SUMMARY OF THE INVENTION

The object of the invention is therefore to provide a beam splitter/coupler, which is easy to fabricate, small in size and more flexible for applications.

To achieve the aforesaid object, a beam splitter/coupler according to the invention utilizes a Fourier transform diffractive optical element (DOE). The surface of the diffractive optical element is designed to diffract an incident beam into several (N=number of) beams with the same intensity. The invention further applies fabrication techniques of the planar waveguide to form a Fourier transform diffractive optical element on one end of the planar waveguide. For example, a micro-etching process for the mask of the integrate circuit can be applied for fabricating a beam splitter/coupler with a Fourier transform diffractive optical element formed on a planar waveguide.

Further scope of applicability of the invention will become apparent from the detailed description given hereinafter. However, it should be understood that the detailed description and specific examples, while indicating preferred embodiments of the invention, are given by way of illustration only, since various changes and modifications within the spirit and scope of the invention will become apparent to those skilled in the art from this detailed description.

BRIEF DESCRIPTION OF THE DRAWINGS

The invention will become more fully understood from the detailed description given hereinbelow. However, this description is for purposes of illustration only, and thus is not limitative of the invention, wherein:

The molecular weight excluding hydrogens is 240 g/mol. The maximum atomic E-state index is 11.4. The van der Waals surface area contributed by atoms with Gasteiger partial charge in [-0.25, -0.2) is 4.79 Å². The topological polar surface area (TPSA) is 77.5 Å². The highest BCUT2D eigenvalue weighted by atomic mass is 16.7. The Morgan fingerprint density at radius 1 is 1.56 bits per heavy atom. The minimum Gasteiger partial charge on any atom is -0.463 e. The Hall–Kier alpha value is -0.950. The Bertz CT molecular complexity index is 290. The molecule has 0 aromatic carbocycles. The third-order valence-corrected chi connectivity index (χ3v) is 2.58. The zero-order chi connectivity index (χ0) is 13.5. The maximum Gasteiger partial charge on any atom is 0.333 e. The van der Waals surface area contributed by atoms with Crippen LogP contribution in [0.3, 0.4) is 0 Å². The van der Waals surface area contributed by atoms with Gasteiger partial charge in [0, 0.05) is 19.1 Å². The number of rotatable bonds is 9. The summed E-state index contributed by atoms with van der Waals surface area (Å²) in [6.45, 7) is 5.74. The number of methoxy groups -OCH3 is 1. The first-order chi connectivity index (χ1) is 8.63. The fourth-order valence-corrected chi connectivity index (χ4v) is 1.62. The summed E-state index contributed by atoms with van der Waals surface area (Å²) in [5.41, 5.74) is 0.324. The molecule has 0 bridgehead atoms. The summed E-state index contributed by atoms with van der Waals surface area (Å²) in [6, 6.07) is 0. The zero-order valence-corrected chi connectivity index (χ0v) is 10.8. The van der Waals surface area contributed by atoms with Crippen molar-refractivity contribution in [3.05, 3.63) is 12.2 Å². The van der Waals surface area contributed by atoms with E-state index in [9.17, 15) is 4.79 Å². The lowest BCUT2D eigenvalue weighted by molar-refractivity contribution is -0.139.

FIG. 1 is a perspective view of a beam splitter/coupler according to the invention;

FIG. 2 is a sectional view of a planar waveguide in an embodiment of the invention;

FIGS. 3A, 3B is a flowchart for designing the shape of a Fourier transform DOE in an embodiment of the invention through the operations of inverse Fourier transform and Fourier transform.

FIG. 4 is a planar view of a mask of the Fourier transform DOE fabricated by a micro-etching process for the mask of the integrated circuit;

FIG. 5A is a perspective view of an embodiment of the invention in which a planar waveguide is designed to be a reflective beam splitter;

FIG. 5B is a partial enlarged view of FIG. 5A;

FIG. 6 is a planar view of beam paths in a first application of the invention, which is a 1×N beam splitter and form an optic star coupler;

FIG. 7 is a planar view of beam paths in a second application of the invention, which is a N×1 beam coupler;

FIG. 8 is a planar view of beam paths in a third application of the invention, which includes a 1×N beam splitter and a N×1 beam coupler;

FIGS. 9A to 10B are further planar views of beam paths in other embodiments of the invention in which the planar waveguides of beam splitters/couplers let the light beams pass through.

DETAILED DESCRIPTION OF THE INVENTION

As shown in FIG. 1, a beam splitter/coupler with a planar waveguide according to the invention includes a planar waveguide 10 composed of three optical material layers M1, M2 and M3, as shown in FIG. 2. The refractive indexes of the layers M1, M2 and M3 are n1, n2, and n3 respectively, in which n2>n1 and n2>n3 so as to make light beams coming into layer M2 totally refracted and transmitted therein. A Fourier transform diffraction element 20, fabricated by an integrated circuit process, is directly formed on one end of the planar waveguide 10. Therefore, an incident beam coming from one end of the planar waveguide 10 is diffracted into several (N) beams, as shown in FIG. 6. On the other hand, several (N) beams coming from one end of the planar waveguide 10 will be coupled into one beam, as shown in FIG. 7.